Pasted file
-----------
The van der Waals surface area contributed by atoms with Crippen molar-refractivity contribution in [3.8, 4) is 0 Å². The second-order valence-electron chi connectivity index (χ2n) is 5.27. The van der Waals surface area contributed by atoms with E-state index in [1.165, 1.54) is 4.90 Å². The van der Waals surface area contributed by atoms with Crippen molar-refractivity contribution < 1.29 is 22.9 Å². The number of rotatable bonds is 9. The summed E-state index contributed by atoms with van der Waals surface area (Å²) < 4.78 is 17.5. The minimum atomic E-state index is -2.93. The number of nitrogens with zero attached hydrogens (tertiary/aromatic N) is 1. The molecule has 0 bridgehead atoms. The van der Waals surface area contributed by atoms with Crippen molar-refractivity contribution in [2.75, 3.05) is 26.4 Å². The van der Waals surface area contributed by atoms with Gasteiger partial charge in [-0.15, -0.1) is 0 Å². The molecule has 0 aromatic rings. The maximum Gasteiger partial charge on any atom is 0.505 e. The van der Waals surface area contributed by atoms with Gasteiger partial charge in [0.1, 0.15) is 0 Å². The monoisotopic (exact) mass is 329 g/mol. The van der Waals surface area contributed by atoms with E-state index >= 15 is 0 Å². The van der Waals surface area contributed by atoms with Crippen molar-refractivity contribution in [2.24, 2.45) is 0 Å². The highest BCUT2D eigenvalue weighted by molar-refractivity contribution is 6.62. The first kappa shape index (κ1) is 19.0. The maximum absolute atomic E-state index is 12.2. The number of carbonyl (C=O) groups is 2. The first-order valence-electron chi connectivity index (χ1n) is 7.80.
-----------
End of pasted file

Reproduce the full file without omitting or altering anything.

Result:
The van der Waals surface area contributed by atoms with Crippen molar-refractivity contribution in [3.8, 4) is 0 Å². The second-order valence-electron chi connectivity index (χ2n) is 5.27. The van der Waals surface area contributed by atoms with E-state index in [1.165, 1.54) is 4.90 Å². The van der Waals surface area contributed by atoms with Crippen molar-refractivity contribution < 1.29 is 22.9 Å². The number of rotatable bonds is 9. The summed E-state index contributed by atoms with van der Waals surface area (Å²) < 4.78 is 17.5. The minimum atomic E-state index is -2.93. The number of nitrogens with zero attached hydrogens (tertiary/aromatic N) is 1. The molecule has 0 bridgehead atoms. The van der Waals surface area contributed by atoms with Crippen molar-refractivity contribution in [2.75, 3.05) is 26.4 Å². The van der Waals surface area contributed by atoms with Gasteiger partial charge in [-0.15, -0.1) is 0 Å². The molecule has 0 aromatic rings. The maximum Gasteiger partial charge on any atom is 0.505 e. The van der Waals surface area contributed by atoms with Gasteiger partial charge in [0.1, 0.15) is 0 Å². The monoisotopic (exact) mass is 329 g/mol. The van der Waals surface area contributed by atoms with E-state index >= 15 is 0 Å². The van der Waals surface area contributed by atoms with Crippen molar-refractivity contribution in [2.24, 2.45) is 0 Å². The highest BCUT2D eigenvalue weighted by molar-refractivity contribution is 6.62. The first kappa shape index (κ1) is 19.0. The maximum absolute atomic E-state index is 12.2. The number of carbonyl (C=O) groups is 2. The first-order valence-electron chi connectivity index (χ1n) is 7.80.